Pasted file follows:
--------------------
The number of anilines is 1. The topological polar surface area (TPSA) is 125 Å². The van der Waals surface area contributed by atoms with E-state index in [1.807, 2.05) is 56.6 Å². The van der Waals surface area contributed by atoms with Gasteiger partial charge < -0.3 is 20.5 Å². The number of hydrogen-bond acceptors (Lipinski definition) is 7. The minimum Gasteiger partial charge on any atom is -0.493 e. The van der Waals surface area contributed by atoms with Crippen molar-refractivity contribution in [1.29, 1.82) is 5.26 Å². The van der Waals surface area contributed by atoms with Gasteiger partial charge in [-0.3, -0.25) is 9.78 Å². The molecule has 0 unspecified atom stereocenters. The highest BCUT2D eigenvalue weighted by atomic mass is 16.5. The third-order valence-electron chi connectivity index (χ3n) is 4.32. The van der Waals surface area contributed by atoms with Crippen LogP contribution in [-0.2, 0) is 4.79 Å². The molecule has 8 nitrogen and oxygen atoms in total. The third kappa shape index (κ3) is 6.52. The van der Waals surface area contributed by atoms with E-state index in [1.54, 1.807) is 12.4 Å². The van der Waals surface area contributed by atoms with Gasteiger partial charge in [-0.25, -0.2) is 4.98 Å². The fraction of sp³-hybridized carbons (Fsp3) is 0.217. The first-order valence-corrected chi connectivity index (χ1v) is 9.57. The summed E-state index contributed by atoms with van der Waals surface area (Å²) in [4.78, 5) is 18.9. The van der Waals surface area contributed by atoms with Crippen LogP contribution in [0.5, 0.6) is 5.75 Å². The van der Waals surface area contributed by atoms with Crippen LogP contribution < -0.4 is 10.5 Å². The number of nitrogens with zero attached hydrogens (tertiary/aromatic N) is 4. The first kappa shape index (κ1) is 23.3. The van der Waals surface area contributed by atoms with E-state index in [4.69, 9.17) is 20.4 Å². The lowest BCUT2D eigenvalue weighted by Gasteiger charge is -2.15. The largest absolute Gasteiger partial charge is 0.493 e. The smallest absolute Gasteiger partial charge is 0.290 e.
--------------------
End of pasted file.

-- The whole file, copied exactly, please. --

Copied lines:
The number of anilines is 1. The topological polar surface area (TPSA) is 125 Å². The van der Waals surface area contributed by atoms with E-state index in [1.807, 2.05) is 56.6 Å². The van der Waals surface area contributed by atoms with Gasteiger partial charge < -0.3 is 20.5 Å². The number of hydrogen-bond acceptors (Lipinski definition) is 7. The minimum Gasteiger partial charge on any atom is -0.493 e. The van der Waals surface area contributed by atoms with Crippen molar-refractivity contribution in [1.29, 1.82) is 5.26 Å². The van der Waals surface area contributed by atoms with Gasteiger partial charge in [-0.3, -0.25) is 9.78 Å². The molecule has 0 unspecified atom stereocenters. The highest BCUT2D eigenvalue weighted by atomic mass is 16.5. The third-order valence-electron chi connectivity index (χ3n) is 4.32. The van der Waals surface area contributed by atoms with Crippen LogP contribution in [-0.2, 0) is 4.79 Å². The molecule has 8 nitrogen and oxygen atoms in total. The third kappa shape index (κ3) is 6.52. The van der Waals surface area contributed by atoms with E-state index in [1.54, 1.807) is 12.4 Å². The van der Waals surface area contributed by atoms with Gasteiger partial charge in [-0.25, -0.2) is 4.98 Å². The fraction of sp³-hybridized carbons (Fsp3) is 0.217. The first-order valence-corrected chi connectivity index (χ1v) is 9.57. The summed E-state index contributed by atoms with van der Waals surface area (Å²) in [4.78, 5) is 18.9. The van der Waals surface area contributed by atoms with Crippen LogP contribution in [0.5, 0.6) is 5.75 Å². The van der Waals surface area contributed by atoms with Crippen LogP contribution < -0.4 is 10.5 Å². The number of nitrogens with zero attached hydrogens (tertiary/aromatic N) is 4. The first kappa shape index (κ1) is 23.3. The van der Waals surface area contributed by atoms with E-state index in [4.69, 9.17) is 20.4 Å². The lowest BCUT2D eigenvalue weighted by Gasteiger charge is -2.15. The largest absolute Gasteiger partial charge is 0.493 e. The smallest absolute Gasteiger partial charge is 0.290 e.